Elders parent props up unprofitable NZ unit
Elders' Australian parent props up unprofitable NZ unit with tagged accounts
by Jonathan Underhill
April 27 (BusinessWire) – Elders Rural Holdings Ltd. relies on its battling Australian parent for financial support and may have to sell assets if that support is withdrawn, notes to the New Zealand company’s accounts say.
Adelaide-based Elders Ltd., which owns 50% of rural services group Elders Rural, has pledged 12 months’ support, according to notes to the New Zealand firm’s accounts.
That support makes up for a forecast shortage of cash flow at Elders Rural, which posted a net loss of $8.98 million in the 15 months to Sept. 30, the second straight loss.
Elders Australia made an unsecured $63.6 million advance to Elders Rural in the latest period, charging 7.25% interest.
Elders Rural is launching its Just Shorn branded wool into the U.S. market, one of several initiatives to squeeze more margin out of the fibre in a divided industry that has walked away from research as returns dwindle.
Rival Wool Partners International, which has Theresa Gattung as chairwoman, owns the Laneve mark.
Both groups are inking supply deals with U.S. manufacturers. Elders of Australia posted a loss of A$466 million in the latest 15 months, reflecting writedowns on assets and a downturn in business.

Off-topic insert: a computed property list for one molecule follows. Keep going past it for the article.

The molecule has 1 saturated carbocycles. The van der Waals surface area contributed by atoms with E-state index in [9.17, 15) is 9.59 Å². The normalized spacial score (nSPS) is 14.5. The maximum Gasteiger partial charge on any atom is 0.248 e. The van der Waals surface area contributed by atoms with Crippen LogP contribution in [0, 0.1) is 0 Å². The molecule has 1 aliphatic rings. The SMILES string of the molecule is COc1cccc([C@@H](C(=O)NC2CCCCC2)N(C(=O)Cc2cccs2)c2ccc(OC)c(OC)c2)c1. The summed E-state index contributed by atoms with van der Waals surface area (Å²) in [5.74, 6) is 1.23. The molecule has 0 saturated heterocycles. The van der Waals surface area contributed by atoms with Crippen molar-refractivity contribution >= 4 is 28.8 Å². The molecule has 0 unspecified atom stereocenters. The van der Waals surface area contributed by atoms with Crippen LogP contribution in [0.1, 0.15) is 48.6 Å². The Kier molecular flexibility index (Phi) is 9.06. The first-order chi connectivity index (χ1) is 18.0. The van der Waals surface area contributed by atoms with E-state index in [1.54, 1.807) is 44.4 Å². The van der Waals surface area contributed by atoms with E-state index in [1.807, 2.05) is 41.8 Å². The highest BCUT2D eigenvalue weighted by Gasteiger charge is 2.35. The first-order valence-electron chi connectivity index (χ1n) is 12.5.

Its ability to support its local unit “is dependent on (the parent’s) ability to achieve revenue forecasts which is uncertain,” the note says.
Elders Australia managing director Malcolm Jackman says the clause is standard given the losses and cash flow shortfall and his firm’s accounts have carried a similar tag.
“We’re in turnaround mode in Australia and New Zealand,” Jackman told BusinessWire. “We’re very committed to New Zealand. It is a long-term investment.”
Elders in Australia had the support of its banking syndicate and was complying with its banking covenants, Jackman said. “All of us are finding the world challenging,” he said.
Still, “it’s much better this year than last. Soft commodities are treating us better. The Australian economy is very strong.”
Against that, exchange rates were still “very ugly” for both countries, he said.
Both companies changed their balance date from June 30 and reported an odd year to make the adjustment.
Once 12 months is up, “if the group were unable to continue in operational existence, adjustments would have to be made,” the note on the kiwi company’s accounts said.
“Assets may need to be realised other than in the normal course of business and at amounts which could differ significantly“ from their value on the balance sheet.
The company may also have to recognise costs associated with asset realisations, the note said. Elders Rural has diverse assets that run from farm supply stores to real estate, insurance, finance, wool and veterinary services.